SINCE THE rise of ISIS--and especially after the terrorist attacks it orchestrated last year in Paris and elsewhere--all the imperial and regional powers have intensified their intervention in Syria and Iraq. The U.S. has built an international coalition forged around NATO, but encompassing 66 countries in total, with the stated aim of degrading and eventually destroying ISIS.
Obama's new war has only deepened the crisis in Syria and the region. It has blown up more of the country, exacerbated the refugee crisis, and increased recruitment to ISIS. It will undoubtedly trigger more blowback, as ISIS retreats to terrorist tactics in the region and internationally.
The U.S. wants to avoid a protracted ground war against ISIS. Instead, Washington aims to provide air support for proxy forces on the ground overseen by military advisers and Special Forces. In Iraq, the Pentagon hopes to bolster the existing Iraqi government by getting it to incorporate the Sunni elite, integrate Sunnis into the Iraqi Army and turn its united forces against ISIS.
Washington's hope is that with American air cover, the Iraqi Army, in conjunction with the Kurdish Regional Government's Peshmerga, will be able to defeat ISIS. While this strategy was successful in the re-conquest of the city of Ramadi, ISIS was clearly willing to give it up without much of a fight, preferring instead to retreat to its stronghold in Mosul.
In Syria, the U.S. has escalated its air strikes against ISIS targets, but has found it difficult to secure proxy forces on the ground. A U.S. training program designed to field a fighting force against ISIS failed, largely because Syrians who might have taken part didn't want to be proxies against ISIS, but instead fight to overthrow the regime. The program, which recruited and graduated a total of 60 people, was wrapped up last year.
Instead, the U.S. has struck a de facto cooperation pact with Assad. In 2014, the Obama administration had established backchannel contacts with Assad to ensure that it could use Syrian airspace for its bombing runs. It also forged an alliance with the PYD and YPG. When the U.S. finally did expand its air strikes into Syria, its warplanes struck not only ISIS, but also the al-Nusra Front, which many Syrian Sunnis tolerate because it defends them from the regime.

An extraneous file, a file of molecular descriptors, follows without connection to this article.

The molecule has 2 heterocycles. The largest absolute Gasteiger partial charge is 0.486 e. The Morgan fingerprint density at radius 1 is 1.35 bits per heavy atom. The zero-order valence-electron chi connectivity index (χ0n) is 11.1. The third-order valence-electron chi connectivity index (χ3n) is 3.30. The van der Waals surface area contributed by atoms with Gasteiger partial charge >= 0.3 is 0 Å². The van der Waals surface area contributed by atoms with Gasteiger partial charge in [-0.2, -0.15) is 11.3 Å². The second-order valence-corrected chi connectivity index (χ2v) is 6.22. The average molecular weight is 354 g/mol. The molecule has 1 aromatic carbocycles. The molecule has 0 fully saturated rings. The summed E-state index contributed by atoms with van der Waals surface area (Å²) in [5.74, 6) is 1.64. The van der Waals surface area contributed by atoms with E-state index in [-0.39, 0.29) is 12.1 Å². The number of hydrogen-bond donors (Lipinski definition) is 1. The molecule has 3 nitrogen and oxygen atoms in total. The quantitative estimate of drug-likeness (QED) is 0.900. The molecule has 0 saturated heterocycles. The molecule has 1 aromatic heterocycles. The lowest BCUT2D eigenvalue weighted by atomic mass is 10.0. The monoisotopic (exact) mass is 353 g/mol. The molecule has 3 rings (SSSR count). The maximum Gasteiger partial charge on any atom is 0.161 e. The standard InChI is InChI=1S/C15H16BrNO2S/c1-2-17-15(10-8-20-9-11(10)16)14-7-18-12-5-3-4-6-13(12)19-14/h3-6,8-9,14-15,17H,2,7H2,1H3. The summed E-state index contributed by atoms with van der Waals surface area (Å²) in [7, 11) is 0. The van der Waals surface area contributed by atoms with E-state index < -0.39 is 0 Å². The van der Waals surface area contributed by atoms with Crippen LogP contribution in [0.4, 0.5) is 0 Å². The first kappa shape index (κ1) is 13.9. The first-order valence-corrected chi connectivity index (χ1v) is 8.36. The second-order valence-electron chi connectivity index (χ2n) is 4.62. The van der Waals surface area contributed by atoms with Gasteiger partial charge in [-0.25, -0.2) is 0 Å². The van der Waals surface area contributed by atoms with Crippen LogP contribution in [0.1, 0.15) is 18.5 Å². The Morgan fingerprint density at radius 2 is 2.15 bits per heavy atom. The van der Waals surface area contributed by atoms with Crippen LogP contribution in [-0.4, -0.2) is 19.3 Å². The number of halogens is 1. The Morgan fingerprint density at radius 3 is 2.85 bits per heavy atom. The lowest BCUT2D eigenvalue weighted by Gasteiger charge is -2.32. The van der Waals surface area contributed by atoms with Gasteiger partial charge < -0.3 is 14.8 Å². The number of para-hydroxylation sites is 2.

Sunnis in Syria perceive this de facto alliance between the U.S. and the regime as a betrayal of the revolution. Out of despair, some are beginning to join ISIS for the same reason that Iraqi Sunnis see it as a "lesser evil"--however brutal and reactionary, it is an alternative to violence and death at the hands of the state.
In short, this is how Obama's intervention into Syria has bolstered the appeal of ISIS.
LATE LAST year, Russian imperialism took advantage of America's weakened position to intervene directly in Syria, and explicitly in support of the regime.
The Russian air force has backed up ground operations by government troops, Iran's militias and Hezbollah, as part of a counterrevolutionary war to retake the country's liberated areas. While it proclaimed that it was targeting ISIS, Russia has directed 80 percent of its strikes against rebel forces.
"With its massive military involvement on the side of a client minority regime, Iran is to Syria what the United States once was to Vietnam," write Yassin-Kassab and Al-Shami in Burning Country. "And Russia--providing weapons, deflecting sanctions, shielding from blame--is to Syria what the United States is to Israel."